Broan-NuTone’s energy initiatives good for environment and business

Nov.1: Workers build kitchen ventilation fans at award-winning BNC in Mississauga. ( Ho)

At Broan Nu-Tone Canada (BNC), energy efficiency doesn’t just help the environment, it also helps the company save a significant amount of money.

“We’ve saved upwards of $300,000 a year in energy costs,” said Director of Operations John Martinovic.

The Mississauga company on Tristar Drive manufactures and assembles range hoods, bathroom exhaust fans, central vacuum systems, and other built-in products for both residential and light commercial applications.

While the cost of many commodities and electricity have continued to rise, Martinovic has managed to help oversee dramatic reductions in usage of natural gas, water and energy as well as lower waste, inventory and turnover time over the last four years.

Matinovic said this year there’s been a 43 per cent reduction in natural gas, 47 per cent reduction in electricity, 73 per cent reduction in waste and 93.7 per cent in waste diversion.

Martinovic said one of the reasons BNC is so motivated to reducing overhead is maintaining a competitive edge against manufacturers in places like Mexico and China.

“The way we keep our jobs here is with flexibility and keeping our costs to a minimum,” he said. “Paying for energy we don’t need is just waste. We won’t be here in five years if we don’t eliminate the waste in our process.”

However, as more things are changed Martinovic said it takes more projects to get similar cost reductions year over year. This year the company has 44 energy, waste and water projects planned for implementation, spread among 20 of the 45 office staff.

At BNC, projects are required to stand on their own with a one-year payback in implementation costs. “We spend a lot of time thinking up ingenious ways to improve the savings,” Martinovic said. “It’s not as easy as it sounds.”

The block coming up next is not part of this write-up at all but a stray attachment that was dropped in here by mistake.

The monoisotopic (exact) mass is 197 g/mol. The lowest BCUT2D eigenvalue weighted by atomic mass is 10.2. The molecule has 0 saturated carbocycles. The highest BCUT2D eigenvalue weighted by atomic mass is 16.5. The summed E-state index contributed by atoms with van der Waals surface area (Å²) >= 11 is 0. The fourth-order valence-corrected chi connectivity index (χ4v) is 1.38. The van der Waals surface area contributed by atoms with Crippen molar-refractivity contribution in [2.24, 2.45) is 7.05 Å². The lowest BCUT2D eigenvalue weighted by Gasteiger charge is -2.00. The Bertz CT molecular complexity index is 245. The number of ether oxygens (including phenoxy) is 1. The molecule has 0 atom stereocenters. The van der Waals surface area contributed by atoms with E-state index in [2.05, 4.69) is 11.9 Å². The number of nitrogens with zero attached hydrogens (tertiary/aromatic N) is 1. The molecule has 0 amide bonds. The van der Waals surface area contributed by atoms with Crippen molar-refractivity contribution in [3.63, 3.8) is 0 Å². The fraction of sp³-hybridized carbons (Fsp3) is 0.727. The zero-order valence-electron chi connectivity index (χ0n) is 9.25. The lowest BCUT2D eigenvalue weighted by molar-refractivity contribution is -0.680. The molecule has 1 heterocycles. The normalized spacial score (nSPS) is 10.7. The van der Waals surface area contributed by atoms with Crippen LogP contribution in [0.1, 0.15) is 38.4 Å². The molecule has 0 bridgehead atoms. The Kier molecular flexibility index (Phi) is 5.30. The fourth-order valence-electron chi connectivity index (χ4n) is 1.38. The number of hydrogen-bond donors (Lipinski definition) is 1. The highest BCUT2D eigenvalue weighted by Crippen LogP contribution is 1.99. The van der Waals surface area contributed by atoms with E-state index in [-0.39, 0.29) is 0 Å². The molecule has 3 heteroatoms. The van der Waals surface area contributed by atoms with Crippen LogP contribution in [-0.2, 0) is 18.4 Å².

Simple things like switching to bungee cords instead of plastic wrap to temporarily hold extra parts saved the company an estimated $2,400 a year.

The company has also widely adopted kanban, a scheduling system for lean production first implemented at Toyota’s manufacturing facilities in the 1950s. Martinovic said switching to this system enabled BNC to reduce their inventory from two weeks to two days. The 75 per cent reduction in finished goods also resulted in lowered spending on warehouse space and staff that could otherwise be utilized in manufacturing, shipping or receiving.

The work has prompted visits from other Broan-NuTone staff from Mexico, Poland and the United States as well as numerous awards.

Natural Resources Canada gave BNC an award for integrated energy efficient strategy in 2009 after the company reduced their energy use by 25 per cent and another for corporate stewardship in 2011.

BNC also won the 2012 People Power challenge with the Greater Toronto Airport Authority’s Project Green, an annual networking and resource initiative encouraging local businesses to be more sustainable.

The Mississauga Board of Trade also recently announced BNC had won its Business Award of Excellence in the clean and green environmental category. The awards ceremony takes place next week on Thursday, November 8.

Despite years of implementing changes and planning projects, Martinovic is surprised how slow other companies are at adopting similar initiatives. “To me anyone who hasn’t changed their lights in their facility, all they’re doing is burning money,” he said. “It hasn’t spread as fast as it could have or should or will, I just don’t know why it hasn’t done so yet.”

Continued Monday: Martinovic explains what it takes to achieve this kind of success and some of the challenges he faced along the way.

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